Hard As A Rock
Like most (if not, all) Metroidvanias, GRIME has a checkpoint, save state, and fast travel system. I’ve mentioned it in previous reviews, but I truly dislike when a game, for example, pits you up against a difficult boss encounter and has you respawn several screens or areas away when you die. So not only am I stuck traversing some sections of the game over and over again, but GRIME also doesn’t replenish any items that you may have used before your death, creating an even more dire situation.
Now, I know this may be completely fine for many players out there, it’s just not a system I enjoy. I just would have had a better time immediately starting the boss encounter from the start without all the added time and what feels like (to me) added difficulty and frustration. The enemies, and specifically the boss fights, are great! Let me enjoy them more, don’t force me to grip my controller tighter and tighter each time I dive back into that area or arena.
In a way, it’s a shame my feelings toward those development decisions are so strong because nearly everything else in GRIME is fun and rewarding. Also don’t expect a walk in the park, it’s also one of the most difficult games in its genre; learning patterns, upgrading stats, absorbing and dodging, and mastering weapons, all of these are a key to success in a title that is here to provide a challenge from the start.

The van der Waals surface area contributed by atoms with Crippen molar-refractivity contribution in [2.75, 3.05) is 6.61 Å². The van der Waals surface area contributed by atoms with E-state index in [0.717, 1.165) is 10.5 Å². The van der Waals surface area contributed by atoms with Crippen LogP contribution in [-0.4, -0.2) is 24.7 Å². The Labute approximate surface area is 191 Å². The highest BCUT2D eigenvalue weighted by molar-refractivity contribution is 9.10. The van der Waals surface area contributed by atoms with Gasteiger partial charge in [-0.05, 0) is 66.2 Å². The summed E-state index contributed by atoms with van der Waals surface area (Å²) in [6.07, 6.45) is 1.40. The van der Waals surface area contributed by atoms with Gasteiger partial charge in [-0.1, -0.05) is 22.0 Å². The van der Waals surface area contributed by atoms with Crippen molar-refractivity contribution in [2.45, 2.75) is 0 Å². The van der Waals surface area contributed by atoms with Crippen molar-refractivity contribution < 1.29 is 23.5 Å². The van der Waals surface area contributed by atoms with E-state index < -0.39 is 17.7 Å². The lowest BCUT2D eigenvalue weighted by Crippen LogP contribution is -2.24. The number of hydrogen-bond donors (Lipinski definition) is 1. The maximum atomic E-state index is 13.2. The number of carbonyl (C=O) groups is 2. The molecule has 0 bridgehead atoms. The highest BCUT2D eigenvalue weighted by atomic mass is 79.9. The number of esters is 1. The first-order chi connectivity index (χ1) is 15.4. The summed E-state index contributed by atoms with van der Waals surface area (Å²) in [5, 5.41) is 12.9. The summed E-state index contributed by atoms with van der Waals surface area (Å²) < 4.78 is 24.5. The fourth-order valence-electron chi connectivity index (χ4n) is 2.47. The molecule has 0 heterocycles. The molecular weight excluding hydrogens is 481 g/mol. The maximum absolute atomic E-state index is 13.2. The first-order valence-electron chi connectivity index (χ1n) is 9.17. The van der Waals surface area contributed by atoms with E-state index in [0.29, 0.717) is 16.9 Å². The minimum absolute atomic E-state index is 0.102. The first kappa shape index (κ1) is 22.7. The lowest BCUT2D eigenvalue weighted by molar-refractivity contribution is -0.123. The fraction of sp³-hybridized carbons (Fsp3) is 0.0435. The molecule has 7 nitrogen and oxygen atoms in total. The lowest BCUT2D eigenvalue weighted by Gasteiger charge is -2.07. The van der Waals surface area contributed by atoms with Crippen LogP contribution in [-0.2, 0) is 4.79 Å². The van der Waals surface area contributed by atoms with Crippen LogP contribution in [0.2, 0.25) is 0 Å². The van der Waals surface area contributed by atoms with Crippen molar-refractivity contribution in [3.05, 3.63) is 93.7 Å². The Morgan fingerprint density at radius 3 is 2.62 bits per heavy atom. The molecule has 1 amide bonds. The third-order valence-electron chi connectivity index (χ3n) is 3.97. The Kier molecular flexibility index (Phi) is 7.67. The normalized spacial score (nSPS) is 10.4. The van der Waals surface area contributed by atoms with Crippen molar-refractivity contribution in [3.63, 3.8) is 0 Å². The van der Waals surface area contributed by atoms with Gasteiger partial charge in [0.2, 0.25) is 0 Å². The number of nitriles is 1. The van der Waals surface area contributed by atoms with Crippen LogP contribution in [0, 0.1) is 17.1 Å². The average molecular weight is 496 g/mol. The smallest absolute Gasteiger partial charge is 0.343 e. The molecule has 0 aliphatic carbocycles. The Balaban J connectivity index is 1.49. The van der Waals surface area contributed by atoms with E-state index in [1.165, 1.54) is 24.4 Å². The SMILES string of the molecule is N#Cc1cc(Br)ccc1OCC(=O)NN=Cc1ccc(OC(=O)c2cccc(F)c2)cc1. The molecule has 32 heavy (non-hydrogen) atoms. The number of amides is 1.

Dark and GRIME-y
As I mentioned earlier, GRIME looks and feels unique in almost every way. From the rock and rot-filled dungeon dives, to the baddies that come diving at you from every angle. It is a dark and moody action-adventure complimented by sound design that is incredibly detailed. Playing this game with headphones was satisfying and really paid off as I could hear approaching enemies on top of really gaining a sense of atmosphere with each and every crack, snap, and wallop, all the way down to a simple breeze or chime.
GRIME takes place in this half organic, half rock world. Many of the characters look like they could be ripped right out of a nightmare, but not necessarily in a bad way. Each and every one is designed to perfection and each one moves and shifts in its own way.
I’m down for a challenge in most games. I’ve found that the rewarding feeling is worth the effort. I just wish that GRIME‘s progression and the way it punishes you for failing weren’t so grading and didn’t feel like such a grind.
There’s alot to like here, whether it be the art style and presentation or the weapons and absorb ability. Unfortunately, I still remain conflicted. I enjoyed most of my time with the game, and I assume most people will as well. But for me, these games need to have certain design choices GRIME just didn’t have and that’s why I can only recommend this to people who are looking for a particular type of game.
[A copy of the game was provided by the publisher for review purposes.]
Reviewed on: PlayStation 5